External borrowings of India Inc touched a historic high of $52 billion in FY20 amid surplus liquidity and low interest rates in the global markets. However, the quantum of overseas borrowing declined by 32 per cent to $35 billion in FY21 as the pandemic-led uncertainties forced corporates to postpone their fundraising and expansion plans, besides deleveraging their balance sheets.
However, pick-up in economic activity post unlocking and the continued availability of cheaper funds abroad induced corporates to tap overseas funding in the previous fiscal.
“ECB issuances by Indian companies grew by 10 per cent y-o-y in FY22 to $38.5 billion. While in absolute terms, it is still lower than the peak observed in FY20 at $53 billion, sequential increase clearly shows improvement in corporate performance and credit growth,” said Aniket Dani, Director, CRISIL Research.
“Given that most market participants started expecting interest rate increase across developed markets by H2 of FY22, Indian corporates realigned their ECB portfolio accordingly. This is evident from the share of ECB for refinancing purpose which increased sharply from 17 per cent in FY21 to 31 per cent in FY22,” Dani added.
Reliance Industries was the highest borrower of ECBs in FY22 at $4.9 billion followed by Indian Oil Corporation ($2.55 billion), REC Ltd ($2.52 billion), JSW Steel ($1.28 billion) and Mumbai International Airport ($1.25 billion).
On a sectoral basis, financial services continued to be the top borrower as with all previous years with $8.55 billion worth of ECBs. On purpose-wise too, on-lending/ sub-lending (by financial institutions) topped the ECB chart at $8.47 billion, followed by refinancing of earlier ECBs ($7.01 billion), working capital needs ($5.22 billion), refinancing rupee loans ($5.02 billion) and new projects ($2.53 billion).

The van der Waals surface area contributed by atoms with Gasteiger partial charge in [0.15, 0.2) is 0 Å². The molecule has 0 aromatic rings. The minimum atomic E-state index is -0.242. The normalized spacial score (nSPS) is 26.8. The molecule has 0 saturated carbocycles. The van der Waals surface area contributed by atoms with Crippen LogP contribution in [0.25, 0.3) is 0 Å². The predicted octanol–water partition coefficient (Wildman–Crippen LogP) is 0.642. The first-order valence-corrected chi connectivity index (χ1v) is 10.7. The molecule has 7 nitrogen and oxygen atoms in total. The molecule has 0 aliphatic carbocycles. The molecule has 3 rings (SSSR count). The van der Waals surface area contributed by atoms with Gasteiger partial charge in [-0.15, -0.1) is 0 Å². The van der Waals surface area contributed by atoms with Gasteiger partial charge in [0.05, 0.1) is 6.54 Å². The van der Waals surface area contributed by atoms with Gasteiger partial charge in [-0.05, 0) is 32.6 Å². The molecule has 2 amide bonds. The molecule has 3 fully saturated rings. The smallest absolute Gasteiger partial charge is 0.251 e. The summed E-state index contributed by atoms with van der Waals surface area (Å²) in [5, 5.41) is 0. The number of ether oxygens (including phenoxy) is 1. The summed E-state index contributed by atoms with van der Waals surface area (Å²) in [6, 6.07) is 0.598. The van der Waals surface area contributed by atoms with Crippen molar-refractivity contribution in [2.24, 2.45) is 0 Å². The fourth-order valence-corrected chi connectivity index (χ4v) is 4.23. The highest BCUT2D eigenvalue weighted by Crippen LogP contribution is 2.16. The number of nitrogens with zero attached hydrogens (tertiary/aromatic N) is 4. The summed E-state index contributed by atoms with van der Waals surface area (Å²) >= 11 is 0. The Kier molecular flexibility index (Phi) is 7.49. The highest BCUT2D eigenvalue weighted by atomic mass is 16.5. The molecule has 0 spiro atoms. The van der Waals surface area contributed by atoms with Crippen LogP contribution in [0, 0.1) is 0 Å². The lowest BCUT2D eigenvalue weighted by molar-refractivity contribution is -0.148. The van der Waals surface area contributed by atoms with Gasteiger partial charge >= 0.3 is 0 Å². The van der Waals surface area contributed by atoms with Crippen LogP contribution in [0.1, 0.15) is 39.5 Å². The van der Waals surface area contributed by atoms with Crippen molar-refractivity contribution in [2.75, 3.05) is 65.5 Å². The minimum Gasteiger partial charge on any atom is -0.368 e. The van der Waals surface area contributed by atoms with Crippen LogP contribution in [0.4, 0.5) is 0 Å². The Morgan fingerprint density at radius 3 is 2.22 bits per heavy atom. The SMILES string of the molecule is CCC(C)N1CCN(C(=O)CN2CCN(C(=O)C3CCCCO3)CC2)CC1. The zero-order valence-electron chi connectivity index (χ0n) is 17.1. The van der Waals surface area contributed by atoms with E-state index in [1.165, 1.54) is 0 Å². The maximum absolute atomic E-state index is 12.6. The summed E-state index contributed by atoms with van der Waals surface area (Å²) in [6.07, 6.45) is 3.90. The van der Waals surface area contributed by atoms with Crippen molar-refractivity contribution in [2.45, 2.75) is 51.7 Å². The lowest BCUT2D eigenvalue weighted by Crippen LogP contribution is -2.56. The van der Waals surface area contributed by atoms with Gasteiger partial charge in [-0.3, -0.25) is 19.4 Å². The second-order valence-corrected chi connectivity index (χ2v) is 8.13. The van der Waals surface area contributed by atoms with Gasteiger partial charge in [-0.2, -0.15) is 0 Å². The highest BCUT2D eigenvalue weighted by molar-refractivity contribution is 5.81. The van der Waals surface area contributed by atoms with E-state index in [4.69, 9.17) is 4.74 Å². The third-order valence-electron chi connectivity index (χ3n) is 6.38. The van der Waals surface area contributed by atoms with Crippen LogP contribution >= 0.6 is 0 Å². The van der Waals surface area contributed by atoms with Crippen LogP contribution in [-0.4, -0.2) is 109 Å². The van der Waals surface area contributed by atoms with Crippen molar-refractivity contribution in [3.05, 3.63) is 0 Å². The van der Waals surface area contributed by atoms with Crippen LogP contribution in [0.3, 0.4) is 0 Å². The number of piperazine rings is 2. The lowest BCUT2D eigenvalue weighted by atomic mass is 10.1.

ECBs to become less attractive
However, the interest rates hike by major central banks and weakening rupee against US dollar may push the hedging costs for overseas borrowing and make them less attractive, going forward.
Madan Sabnavis, Chief Economist at Bank of Baroda, said ECBs remained attractive mainly due to lower costs and stable rupee which kept the hedging costs lower. “With interest rates going up, ECBs will no longer be cheap. US 10-year interest is almost 3 per cent and a weak rupee will add to the cost. Forward premium at 4-4.25 per cent. Hence, ECBs will not be attractive.”
May 14, 2022